Suburbanite Economist from Chicago, Illinois on August 29, 1943 · Page 21
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Suburbanite Economist from Chicago, Illinois · Page 21

Chicago, Illinois
Issue Date:
Sunday, August 29, 1943
Page 21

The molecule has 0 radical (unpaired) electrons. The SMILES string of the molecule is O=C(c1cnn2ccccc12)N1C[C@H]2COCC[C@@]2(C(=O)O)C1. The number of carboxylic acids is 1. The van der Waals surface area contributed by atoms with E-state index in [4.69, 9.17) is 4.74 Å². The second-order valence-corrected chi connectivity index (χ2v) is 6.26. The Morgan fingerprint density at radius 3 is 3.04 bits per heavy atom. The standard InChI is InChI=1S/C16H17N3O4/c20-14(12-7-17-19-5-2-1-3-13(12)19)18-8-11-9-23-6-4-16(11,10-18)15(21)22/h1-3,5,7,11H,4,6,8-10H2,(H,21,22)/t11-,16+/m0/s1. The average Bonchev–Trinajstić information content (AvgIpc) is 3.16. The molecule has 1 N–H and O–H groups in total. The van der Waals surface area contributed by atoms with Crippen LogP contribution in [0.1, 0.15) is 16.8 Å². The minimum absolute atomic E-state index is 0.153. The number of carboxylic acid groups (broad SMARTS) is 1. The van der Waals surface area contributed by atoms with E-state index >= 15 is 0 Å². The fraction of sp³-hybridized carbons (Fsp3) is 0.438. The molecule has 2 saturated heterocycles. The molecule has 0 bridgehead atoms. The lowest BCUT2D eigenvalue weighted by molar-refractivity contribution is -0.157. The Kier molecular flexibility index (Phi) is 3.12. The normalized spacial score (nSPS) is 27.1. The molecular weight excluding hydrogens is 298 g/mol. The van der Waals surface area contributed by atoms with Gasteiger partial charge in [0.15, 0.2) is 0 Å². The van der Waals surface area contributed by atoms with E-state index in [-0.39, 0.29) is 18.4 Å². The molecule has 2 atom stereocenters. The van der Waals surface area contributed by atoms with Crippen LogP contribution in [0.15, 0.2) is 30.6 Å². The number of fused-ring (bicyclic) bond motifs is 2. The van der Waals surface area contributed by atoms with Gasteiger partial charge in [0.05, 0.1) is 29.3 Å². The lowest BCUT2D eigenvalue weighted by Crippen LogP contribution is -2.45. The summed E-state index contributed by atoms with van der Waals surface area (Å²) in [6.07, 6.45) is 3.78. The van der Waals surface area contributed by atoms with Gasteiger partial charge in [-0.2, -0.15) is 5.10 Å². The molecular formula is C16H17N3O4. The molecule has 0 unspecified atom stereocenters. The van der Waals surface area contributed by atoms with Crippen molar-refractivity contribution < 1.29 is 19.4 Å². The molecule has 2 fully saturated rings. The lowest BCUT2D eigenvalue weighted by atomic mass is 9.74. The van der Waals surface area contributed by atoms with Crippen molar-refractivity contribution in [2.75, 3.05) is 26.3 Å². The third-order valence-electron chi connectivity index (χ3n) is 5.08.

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CAR HITS TRICYCLE; 3 INJURED -Economist Photo AUTO RUNS OVER CURB, HURTS YOUNGSTERS. This is the tricycle on which Einest Young, 8 years old, was sitting when an automobile driven by Richard J. AVheaton, 948 W. 61st st., ran over the curb and struck it Wednesday while Ernest and Barbara and William Bolton were playing: near the Bolton home. TOWK ·Today's Puzzler Are you up on the intricacies of relationships? If so, maybe you won't stumble over this one. What kin is that child to its father who is not its father's own son? The solution to this poser can be found elsewhere in this column if you look carefully. · Neat Trick An observer at the;oland Music festival held a week ago yesterday informs us that one fireworks display pictured Donald Duck, the popular male movie star, laying an egg. If this is true, then Hollywood should be told at once otMx. Duck's newest ac" f. _£SfeV£E people, these pyrotechnicians. . . . The gold medal prize-winner in the junior baton twirling contest held in connection with the same event was Dorothy Murphy, 13 years old, 7716 Lowe ave. She is one of the drum majorettes in the Star of Freedom Flute band whose head- quarte s are at 6424 Ashland ave. . . . Signs uf the times: a long, shiny, black limousine driven by an aristocratic young woman was halted momentarily by a suburban stoplight. Sitting beside her in the front seat, contentedly p u f f i n g on a cigar, was her colored chauffeur. · Free Chicken! "To the housewife bringing in the most grease, Monday to Friday, inclusive, we will give a five- pound chicken each Saturday." This is the announcement from Wally's Meat market, 6120 Halsted st. . . . "Please keep your pictures of bathing beauties and send us instead photographs of animals, plants, types of aboriginal peoples and geological phenomena," Orr Goodson, acting director of the Field Museum of Natural History, told photographers submitting entries for the institution's F i r s t International Photographic exhibit to be presented from September 15 to November 15 u n d e r the t i t l e "Lenses on Nature " "The rules for entrants l i m i t the d e f i n i t i o n ol nature to n a t u r a l history subjects -- other types of art and beauty, no matter how meritorious f i om an aesthetic p o i n t of view, cannot be a d m i t t e d u n d e r the restricted scope of t h i s e x h i b i t , " concluded Mr. Goodson. "Beauty is desired. but only the beauties of nature in the u s u a l sense of t h a t phrase. ' Well, boys, you know w h a t the man wants. Now, run and get these pictures of aborigines and geological phenomena from your rooms and send them to Mr. Goodson right away. . . . Answer to Puzzler: Daughter. Chicago Baseball League to Dedicate Service Flag Parents of boys who played baseball in the Chicago Baseball league and who are now in the armed forces are asked by William Hughes, 8104 Elizabeth St., president ol the league, to get in touch with him promptly. Hughes raid yesterday that next Sunday the league's service flag will be dedicated in Hamilton park at the annual outing. In connection with this, he said, the league recently sent letters to 847 f a m i lies whose boys formerly were members, a s k i n g them to notify the league of the branches ot service to which their sons now belong About 500 families have responded, but the letters to the others have been returned undelivered. "We would like to hear from , « s e families," Hughes said, "because we want all of our hoys to be represented at the flag dedication." Three 'Youngsters Injured When Car Runs Over Curb CAPT. WII^IAM LUNDIN Three children were injured Wednesday when an automobile driven by Richard J. Wheaton, 948 W. 61st st., ran over the curb and struck them while they were playing near the home of two of the youngsters at 404 W. 60th st. The children are Barbara and William Bolton. five and_ seven years old, respectively, and'Ernest Young, eight years old, 356 W. 60th st. The two Bolton children were taken to St. Luke's hospital. Ernest was given first aid at the County hospital and is now home. Capt. William Lundin Is Home on 30-Day Leave Iftarine Capt. William Lundin, 22-«year-old son of Mr. and Mrs. Walter Lundin, 8201 Aberdeen St., wHp went over- sejSs"T7 -months - a|fo as a marine f i g h t e r pilot, will be honored at "-an open- house a f t e r 3 p.m. today. He is home on 30- days' leave. Lundin m e t C a p t . E d d i e R i c k e nbacher only a short time after his famous rescue and only a short time before Lundin himself was shot down and rescued after drifting 28 hours 0:1 a sea-tossed rubber raft. In November while he was in the officers' club on a small Pacific island base he and his fellow pilots were introduced to Rickenbacher. The well-known air ace had been released from the island's hospital that day. Three months later Captain Lundin himself was to be shot down in the Pacific when a Zero's bullet punctured the oil tank of his plane. The young marine has been on 31 bombing and strafing missions and has shot down four Jap planes. "^K - ---New South Side Church to Hold Opening Service Opening services of the new South side church of tho New Jeiu- -al"m w i l l be conducted today at 11 a in. in t h e Sou h Side Ma.somc 'einple. 6400 Green st.. m a r k i n g he c e n t e n n i a l of the d e n o m i n a t i o n The Rev. Harold Cranch, pastoi of the new church, w i l l preach the sei mon One. hundred years ago, in the Chicago home of J. Young Scammon. the Chicago Society of the New Jerusalem was founded, basing i t s doc'.i mes upon the tene'.s proposed by Emanuel Svvedenborg. Swedish mystic. Today the society has four churches in Chicago and one in nearby Glenview and a broadcast, "Voice of the New Church," which is heard each Sunday at 9:45 a.m over WJJD. Marine C : t p d for Bravery Gets Honorable Discharge Corp. James W. Gallagher, son of Mr and Mrs. James W Gallagher, 7935 I 1 .ay st., arrived home a week ago Frida after receiving an honorable medical discharge the marines. Corporal Gallagher enli.sted December 16. 1941, and went overseas in November. 1942. He weais three gold stars for participating in three major battles and also possesses the silver star for bravery. He served m the Guadalcanal campaign Corporal Gallagher returned from Guadalcanal April 6 and enterefl the marine hospital on Mare island off San Francisco where he was treated for malaria. ·TODAY'S OTHER HEADLINES CITED IN SICILY INVASION pag* 2 HOLD GARDEN FESTIVAL SEPTEM1ER lt-19 pag* 3 ANIMAL KINGDOM COLUMN pagt 3 LETTERS TO THE EDITOR paq* 4 WHAT'S YOUR BEST ANSWER? pa?* 4 TOPICS OVER THE TEACUPS pa 9 « « Member Accredited Communitv Newspapers ot Chicago Forty-second Vtft No. J4 SOUTHTOWN. CHICAGO, SUNDAY, AUGUST 29. 1943 Copyright 194 J, Southtown £conomif All Rights Rfstr+rd IO Paget Tndttv United We to t a 11 d TRUCK CRUSHES WOMAN TO DEATH SOUTHTOWN AIR CADET DIES IN PLANE CRASH U.. S-. Ojunifi Pocket Guide to ALASKA Telling What the Customs Are and How to Get Along with the People Reproduced by the Southtown Economist for the Families of Service Men, with Permission of the Special Services Division of the War Department Editor's Note: This is the sixth installment in a new Economist series of pocket guides to countries where our soldiers are fighting for freedom. The next book to be serialized is the Pocket Guide to West Africa. Readers should bear in mind that the text reproduced here is exactly as read by our men before they embark for a foreign land or after they arrive there. Clip each article for your scrapbook. The Eskimos . . . Eskimos are the hardiest and most numerous of all native Alaskans. There are about 15,000 of them, scattered over some 200,000 square miles of Bering sea and Arctic ocean coast and along the lower Yukon and Kushkokwim river valleys. More than other Alaskan natives, Eskimos have preserved their ancient customs, habits and language. You must understand the ways of Eskimos if you expect to get along with them. If an individual Eskimo likes and trusts you, his whole village will turn out to give you a hand in emergency. If you insult an individual you will find that you have insulted the whole Eskimo community. Never lie to an Eskimo. Eskimos tell the truth and expect others to do the same. An Eskimo will believe you the first time you lie to him. BuThe wTH'never believe you again if he finds out you were lying. This doesn't mean you can't joke with an Eskimo. You will imd he has a good sense of humor, very much like your own. Don't try to learn the Eskimo language. It's too complicated. Eskimos have dozens of words for our one word, "snow." White men who studied the language for years still speak only a kind of Eskimo baby talk. Most younger Eskimos learned English at federal schools, anyway. Be polite to Eskimo children. They have a great deal of dignity and are used to kind treatment and consideration from older persons. No Wife "Lending." Don't take too seriously stories you have heard or read of the Eskimo custom of "lending" wives to friends or guests. The fashion went out of style long ago. The Eskimo wife is a respected member of the household. An important part of her job is to dress the meat of the animals her husband kills and to tan and sew the skins. In the old days, an especially good hunter might have needed two wives to take care of all the game he brought home. In those days, a male guest in the village might have "loaned" a wife to repair his clothing or a traveler might have "borrowed" a friend's w i f e to go with him on a long -journey. This custom, w'nich worked well with the Eskimos, didn't work at all when the American whalers began to arrive in the Bering sea. It re- suited in p i o s t i t u t i o n and s l a v e i y and was given up, at least so far as visiting white men were concerned, soon after whaling days. You will find Eskimos very friendly and helpful, so long as you respect their customs. They are in the war with us all the way. Some of them are enlisted in the army; some in thte navy. Others are leveling airfields or supplying meac to the armed forces. Eskimo Wjmen and children are sewing 'Winter clothing for soldiers and sailors. And many Eskimo villages have subscribed heavily to War bonds. If. you happen to be stationed in or near an Arctic village in August, be sure to attend the reindeer roundup. Eskimos own thousands of reindeer that graze over the Arctic plains in the Winter and emigrate to the coast in the Summer. There the herds are rounded up, counted and slaughtered. The hides and meat of the reindeer are sold through cooperative stores owned and managed by the Eskimos under government supervision. From the hides they make mukluks (Eskimos boots), parkas, (hooded coats), mittens, socks pants and caps. Eskimo Underpants. If you are stationed in the Arctic, you may be wearing~"§o"rne Eskimo-made clothes. They are good looking, warm and comfortable. But Eskimo-tanned furs smell out loud, especially in a warm room. So think twice before you send a pair of mukluks home to Aunt Minnie. Eskimo underwear, though, has one advantage that G. I. or BVD's haven't. If you are starving on the trail, you can boil your Eskimo underpants in the pot and eat them. , Eskimos are quick to catch on. They welcome government nurses, cooperative s t o r e s . outboard motors, planes and radios, and the gadgets they order from the "Flomgommee Ward" catalog. An Eskimo can take a watch or a motor apart and put it together again so that it works better than ever. He is a good shot and a fast runner. He can draw well and make accurate maps. (The drawings on reindeer hide of George Allen Ahupuk, Eskimo artist, are famous in Alaska and the states.) The Eskimo can also make beautiful carvings of walrus ivory--either the pure white fresh ivory, or the fossil kind that is naturally darkened with mineral tints. Asiatics. It is thought that these stocky, round-faced, dark-eyed people originally came from Asia, gradually spreading out along the Arctic coa.Pt as far east as Greenland. The Eskimos lived wholly on meat and fish, d r i n k i n g huge q u a n t i t i e s of ice water. They ( C o n t i n u e d on Page 10) -1*5- and S t r i p e s ·RBI- P \ t . "Bill" Mansfield of the marines, son of Mr. and Mis. L G. Mansfield. 7518 Peoria st., received the sharpshooter award upon completion of his boot training at the San Diego marine corps base. Before his induction he was. employed in the composing room of the Southtown 'Economist. * * * Mrs. C. J. Hawkmson, 8358 Throop st.. has just returned from a trip to Memphis where she visited her daughter, Dorothy Mae Hawkinson, who is stationed there at the Waves training base. Charles, Jr., son of Mr. and Mrs. Hawkinson, who has been in India for tjje past three months, was recently released from a hospital there after a 12-day illness. ·^ ^ v P\ t. TJichard Cronin is at hi' home, 6933 Calumet a v e , on f u r - lough from tho Southwest Pacific where he saw action at Guadalcanal The past four months he has been in hospitals in New Hebrides, New Zealand and Palm Springs, Cal , and upon leaving Chicago he will return to Palm Springs. His furlough represents a reunion with his mother, Mrs. Mae Cronin, his grandparents, Mr. and Mis. John J. Roiuke. and his a u n t and uncle, Mr. and Mrs W i l l i a m Klintworth, all of the C a l u m e t ave. address. Last week the Klintworths were also visited by their son, Lt William Klintworth, and his wife from Camp McCoy, Wis. * * * Mr. and Mrs. John De Fries 6523 Seeley ave., have received word from their son, Robert Edward, that he has been promoted to corporal. » * * Tillman Kalker has been promoted to corporal at Pendleton Field. Ore. A graduate of Parker high school, Corporal Kalker alsr attended W i l s o n college and Northern Illinois State Tearher'= college at DeKalb. * ' rt Mr and Mis. William I. O'Brien «043 Ada st , have retu -ned from F v i s i t with their son, Marine Pvt. Frank O'Brien, who is stationed at Oceanside. Cal. * * * Seaman Thomas A. flonan, «on of Mr. and Mrs. Arthur ;P. R« nan. ,752 Maplrwood. ave., i; training at Camp Peary, Va. Was Active In Sports at High School Edwin F. Jorgensen, 26, Killed near Unadilla, Ga.; Comrade Accom- nies Body to Chicago. Funeral services for Aviation Cadet Edwin F. Jorgensen, 26 years old, 6828 Parnell ave., who was killed Wednesday afternoon in an airplane crash a mile and a half north of Unadilla, Ga., were held yesterday fjrom a chapel at 63rd st. and Harvard ave. Burial was in Mt. Hope cemetery. Cadet Jorgensen's body arrived in Southtown Thursday from Cochran field accompanied by Cadet Thomas Hanson, 6620 Lafayette ave., who had been a close comrade of young Jorgensen since they entered the army air_ corps in February. Cadet Jorgensen was a graduate of Parker high school where he was a member of the football and basketball teams. He was also a member of the championship Ridge park team in 1940. He is survived by his wid.o.vv, ihe former"Vera Josephine Havens, his parents, Mr. and Mrs. Peter C. Jorgensen, 435 Normal pkwy., three brothers, 1A Elmer A., stationed in Kansas, and Pfc. Willis, stationed in Alabama, and Robert, and two sisters, Elizabeth and Margie. M* _ Erkelens Jury Finds Death Was Accidental A coroner's jury determined Thursday morning that Mrs. Eleanor Erkelens, 38-year-old telephone operator who was fatally wounded August 10, met her deatn accidentally. Mrs. Erkelens died in her home at 7213 Hoyne ave. of wounds she received when a shotgun in the hands of her 39-year-old husband. Francis, accidentally discharged. Mrs. Erkelens was killed while she lay in bed. The shotgun slugs that ended her life pierced a three- inch wall separating the bedroom from the parlor. When the gun accidentally discharged Erkelens was standing fn the parlor and near the front door in the house Mr. Erkelens was one of three persons testifying at the inquest Also a witness at the mquesi was Policeman Leroy Hallen of the Chicago Lawn station who said that police were satisfied Erkelens account of the accident was t r u t h - f u l . The couple'? 17-year-f)ld son. George, who wa.s asleep in the home at the time of the shontms. a l - o t e s t i f i e d . He said his fathei and mother had a l w a y s been good pprents and k i n d l y toward eac-h othei. +K Meeting of Air Scout Leaders to Be Wednesday Air Scouts, newest branch ol the Boy Scouts of America, w i l 1 be organized in t h e Southwest dis- ti ict ol the Chicago Boy Scouts council by prospective A i r Scout leadei s at a meeting Wednesday at 7:45 p.m. in the craft room of the Gage park, Garfield blvd. and Western ave. The Air Scouts, l i k e the Sea Scouts, is open to boys 15 years or older. Its aim is to give information and training in aerodynamics, airplane design, airway communication, meterology and other aeronautical subjects. Men over 21 are urged to atteno a short training program of t h r Chicago Boy Scout council to pro- pare for organizing Air Scout .squadrons in their own communities. No previous routing expen ence or special aeronautic trainme is required of Air Scout leader? The chief requirements are t h a i they enjoy working with boys ann have an interest in aeronautics -ind scouting. At the Wednesday meeting plans will be formulated for f u t u r e Air Scout activities in the Southwest district. Those interested but unable to attend may contact Boy Scout, headquarter-:, 9 W. Washington st., for information. IS THIS FACE FAMILIAR? - E c o n o m i s t Photo WHY, OF COURSE--IT'S "DER FEUHRER'S FACE!" Mrs. William Mellies, 10543 Campbell ave., provides the "mustache" to complete the features on this image of Adolph Hitler's head. It's really an egg plant that gre\\ in the Mollies' \\ai- garden. An unusual projection is the nose and the stem forms Hitler's hair. The resemblance is quite amazing, isn't it? Cong. Busbey to Talk at Townsend Rally Thursday COXG. FRED BUSBEY Although there a i e no tickets left for the Englewood Town.send club banquet to be held Thur.sday night in the E n g l e w o o d Y.M.C.A., 6545 Union ave , the public is invited to a v a i l itself of the opportunity to hear Cong. Fied E. Busbey speak at 8 p.m. i m m e d i a tely after the banquet. Congressman B u s b e y will speak on "Legislative Activities in Washington," and Thomas Laile, Townaend club national representative m Illinois, also w i l l appear on the program. M a n y prominent rivic leaders of the community have made reser\a- tions to attend, Clay Reynolds, c h a i r m a n of the event, said. Rev. John DeLacy of'tff'Iioburn M E church w i l l g i \ e a n i n v o c a - t i o n . ^H _ Ex-Pitcher for Firemen's Baseball League Is Dead W i l l i a m I I . PrussinR. 28 year- old, former p i t c hoi foi the Chi. as" Fneinen'.s baseball team a n d a member o l t h e O h i o S t a t e M I M O I Ic-iiRue. died ol m l a n t i l o p i i i . i l . v - i Fi iday n i ^ h t He \va.s the son ol Mrs. K a r l H Langlot/, 7 4 1 0 Rac"i;' a v e , \ v i t h w h o m he \\ as \ i s i t m g when .sti ic-ken A u g u s t 11. W i l l i a m also is s u r v i v e d by h i s widow. Carole, and a Diane Kay. Englewood-Ogden Hill Red Cross to Produce Pageant Event Will Take Place Tomorrow in South Side Masonic Temple. One of (he biggest Red Cross events ever held in Southtown w i l l take place tomorrow at K p.m. when the Englcwood and Ogden H i l l committee of the Chicago Red Cros schapter w i l l present a pageant in the South Side Masonic temple, 64th and Green sis. The public is invited to attend. More t h a n 100 volunteers from Red Ci production u n i t s in t h i s c o m m u n i t y w i l l p a r t i c i p a t e in the pageant, .said Mrs J u l i a Stevens, c h a u m a n of the committee. I n t e n r l r d tt s t i m u l a t e m t e i e s * , n Rod Cross at t i \ i t i e s , t h e - p a s e a n t \ v i l l show R o d Cios.s w o i k e i . l i v i n g o n t h e n d u t i e s o n t h e \ \ a i l i o n t and homo l i u n i P i n i c i n . i l - p c a k e i s a t t h i - o\ o;it w i l l be . M i - S l i ' v o n s . M i - R a l p h Mai M a n n - , n u m b e r n! the IU'd Cros, S p e a K e i s b i n can. a n d M i ~ K\ ,1 I'.i.vne. tun i c i l o i ol the p a u e . n t Ow i n n t o l l i e . i i l K . l l i D i u l i 1 ion ol w 01 Id i i l l . n i s at K! t u t - ^ i t ' a t n e e d l o i ( o i u i l c e i l s ' M i - S t e v e n s - . i d , " t h e Ami'i u'lin Rod Cio.-is n a m i n g \ \ m n e n loi \ a i i o u s o i a n c h e - ol *·( i \ u o When they c o m p l e t e t h e n t i a m m g , t h e y a i e pi.iced in the t a p . i c i t y for w h i c h they ;ue btsl q u a l i f i e d . " Memorial Mass Will Be Sung for Southtown Sailor A memorial mass for 27-year- old James Lee, who died last Sunday in a naval hospital overseas will be sung at 9 a.m. on LabTM day, a w e e K from tomorrow in St. Brendan** church, M a i - quette rd , -anil R a c i n e avt 1 James was one of f i v e sons ot Mrs M a i y Lee. 6618 Morgan st The War rip- pai tmont's telegram n o t i f y i n g his f a m i l y of h i s d e a t h did he happened t not rtisrlose how die. James enlisted on January 3, 1942. less t h a n a month after the Japanese s t i u c k at Pearl Harbor Because he believed t h a t he had a score to settle with the enemy he asked for assignment to a naval gun crew, his mother said. In his last letter, written J u l v 19 Jame.s stated t h a t he was w e l l and v c i y a n x i o u s to hit at the Jap.s f i o m closer range. "More t h a n a n y t h i n g else r i g h t now. I'd l i K e a p i c t i n e ot Bob to ean.v with me,' the letter said Bob. 19 years old and the youngest of the five Lee Virothers. entered the a r m y air corps school at G u l f p o t t . M i s s , fom days a f t e r the letter was written and never hart an oppor- t u n i t y to send Ins h other the photograph he requested. Pedestrian Is Victim of Freak Crash Mrs. Frank Sherman Fatal. ly Injured Enroute to Her Grandson's Birthday Party. Mrs. Frank Sherman, 50 years old, 5844 Sawyer ave., who was on a shopping trip and enroute to a grandson's birthday party, was fatally injured Friday when a truck pinned her to the northwest wall of a building at the entrance to an alley on Kedzie ave., 100 feet north of 63rd st. Mrs. Sherman, who was identified by ration books which she carried in her purse, died in Holy Cross hospital 40 miuntes after she had been struck by the truck. The accident occurred when a truck driven by Bernard J. Grappm. 26 years old, of Flint, s t i u c k an automobile driven by John M. Brown. 33, 5750 Green st . a park district police officer, and then struck an ice truck which, IP t u r n , h i t Mrs. Sherman. G ' a p p i n . driving a truck owned. by the Ameucan Car Loading corpoi ation. 49th st. and Kedzie -nve., was behrftd the policeman's car as it passed 63rd st. and Ked- /.ie ave. Both the truck and car u e r e n o i l h b o u n d Olhcer Brown told a coroner's liiry yesterday he saw an ice truck t r a v e l i n g ahead of him turn left into an alley near 6251 Kedzie ave That t i u c k was operated by Frank M a i i o t t m i , 49. 6207 Ingleside ave. Truck on Sidewalk. Manottini parked his machine across the sidewalk approach to the alley because another truck paiked in the alley blocked his way. At about t h a t moment Grappin's truck hit Officer Brown's auto. G i a p p i n ' s ti uck then swerved and struck the parked ice truck. The Ice truck, in t u r n , was pushed against the northwest wall of the alley and Mrs. Sherman was caught between th= ice truck and wall. She had been attempting to pass the parked truck by walking around it and into the alley. Manottini, who was given first aid treatment at Holy Cross hospital, told the coroner's jury he had seen Mrs. Sherman as she started to cross in front of his truck He said she had taken two or thiee steps into the alley from its entiance and was almost directly in I r n n t of the truck at the tune the impact came from the i ear. Sidney H Stone. 6250 Kedzie av c . a store o w n e r , was the only w i t n e s s to the accident, but he -aid he did not see a woman enter t h e a l l e y He told police the first he ~a\v ol M i s . Shei man was when t w o m e n u e i e c a i r y i n g h e r from t h e alley The verdict at the cor- onei s i n q u e s t ye^te: day was death b\ accident Funeral Tomorrow. M i s Fred Lockood. a surviving d a u s n t e i . told police her mother was on a shopping tour to buy a b i r t h d a y present for her six-year- old grandson, Allen Sherman, the son of Robert, who lives at 7309 Sangamon st., where the party was to be held Friday. Also surviving are Mrs. Sherman's husband, Frank, and another daughter, Mrs. W i l l i a m Cavanaugh, 3240 W. 59th st. Four other grandchildren also survive. Funeral services for Mrs. Sherman will be held at 2:30 o'clock tomorrow afternoon in the chapel at 6245 Kedzie ave. Burial will be m Fairmount cemetery. Frank Borak, 25, lay in a state of semi-consciousness in Englewood hospital yesterday morning, murmuring the name of his bride of hardly more than 24 hours, the former Dorothy Wylat. 19 years old who was killed Tuesday night at 68th and Hal.-ted sts. when the noi thboiind automobile in which they were riding collided with a southbound street car. Borak, who ha? not yet been told of his wife's death, has a s k u l l fracture and punctured lung. W i t h them in the car when tht accident occurred were Dorothy Pendovvskt, 19 years o!ri. and her hi'sband. Stanley. 25, of Hammond. They were slightly hurl. ,t